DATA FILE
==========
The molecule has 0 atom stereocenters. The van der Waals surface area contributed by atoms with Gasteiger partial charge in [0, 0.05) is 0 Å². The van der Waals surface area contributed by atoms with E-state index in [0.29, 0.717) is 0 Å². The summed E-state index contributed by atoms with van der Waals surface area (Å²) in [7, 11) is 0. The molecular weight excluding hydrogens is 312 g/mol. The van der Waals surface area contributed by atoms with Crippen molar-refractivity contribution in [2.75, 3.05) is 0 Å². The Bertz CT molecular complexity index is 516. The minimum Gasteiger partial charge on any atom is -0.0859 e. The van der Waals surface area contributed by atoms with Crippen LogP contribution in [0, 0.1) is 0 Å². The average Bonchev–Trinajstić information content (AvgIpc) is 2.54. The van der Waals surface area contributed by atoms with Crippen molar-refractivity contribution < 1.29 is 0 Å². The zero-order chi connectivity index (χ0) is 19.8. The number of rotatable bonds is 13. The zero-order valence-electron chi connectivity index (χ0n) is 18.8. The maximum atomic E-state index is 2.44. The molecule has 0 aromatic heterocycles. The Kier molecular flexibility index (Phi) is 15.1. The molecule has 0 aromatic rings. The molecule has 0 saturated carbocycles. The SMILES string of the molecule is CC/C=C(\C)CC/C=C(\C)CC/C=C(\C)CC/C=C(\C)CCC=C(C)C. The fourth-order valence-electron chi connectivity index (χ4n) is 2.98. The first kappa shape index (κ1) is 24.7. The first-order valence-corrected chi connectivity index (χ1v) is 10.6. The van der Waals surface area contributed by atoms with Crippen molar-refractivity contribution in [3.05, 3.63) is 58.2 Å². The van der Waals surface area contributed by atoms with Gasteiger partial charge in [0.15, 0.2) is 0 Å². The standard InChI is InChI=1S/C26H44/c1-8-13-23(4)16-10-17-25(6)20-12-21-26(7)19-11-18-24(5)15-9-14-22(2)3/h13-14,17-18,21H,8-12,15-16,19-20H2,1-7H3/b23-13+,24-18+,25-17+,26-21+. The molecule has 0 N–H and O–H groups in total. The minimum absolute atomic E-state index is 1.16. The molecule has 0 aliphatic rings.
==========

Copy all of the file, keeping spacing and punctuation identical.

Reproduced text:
The molecule has 0 atom stereocenters. The van der Waals surface area contributed by atoms with Gasteiger partial charge in [0, 0.05) is 0 Å². The van der Waals surface area contributed by atoms with E-state index in [0.29, 0.717) is 0 Å². The summed E-state index contributed by atoms with van der Waals surface area (Å²) in [7, 11) is 0. The molecular weight excluding hydrogens is 312 g/mol. The van der Waals surface area contributed by atoms with Crippen molar-refractivity contribution in [2.75, 3.05) is 0 Å². The Bertz CT molecular complexity index is 516. The minimum Gasteiger partial charge on any atom is -0.0859 e. The van der Waals surface area contributed by atoms with Crippen LogP contribution in [0, 0.1) is 0 Å². The average Bonchev–Trinajstić information content (AvgIpc) is 2.54. The van der Waals surface area contributed by atoms with Crippen molar-refractivity contribution < 1.29 is 0 Å². The zero-order chi connectivity index (χ0) is 19.8. The number of rotatable bonds is 13. The zero-order valence-electron chi connectivity index (χ0n) is 18.8. The maximum atomic E-state index is 2.44. The molecule has 0 aromatic heterocycles. The Kier molecular flexibility index (Phi) is 15.1. The molecule has 0 aromatic rings. The molecule has 0 saturated carbocycles. The SMILES string of the molecule is CC/C=C(\C)CC/C=C(\C)CC/C=C(\C)CC/C=C(\C)CCC=C(C)C. The fourth-order valence-electron chi connectivity index (χ4n) is 2.98. The first kappa shape index (κ1) is 24.7. The first-order valence-corrected chi connectivity index (χ1v) is 10.6. The van der Waals surface area contributed by atoms with Crippen molar-refractivity contribution in [3.05, 3.63) is 58.2 Å². The van der Waals surface area contributed by atoms with Gasteiger partial charge in [0.15, 0.2) is 0 Å². The standard InChI is InChI=1S/C26H44/c1-8-13-23(4)16-10-17-25(6)20-12-21-26(7)19-11-18-24(5)15-9-14-22(2)3/h13-14,17-18,21H,8-12,15-16,19-20H2,1-7H3/b23-13+,24-18+,25-17+,26-21+. The molecule has 0 N–H and O–H groups in total. The minimum absolute atomic E-state index is 1.16. The molecule has 0 aliphatic rings.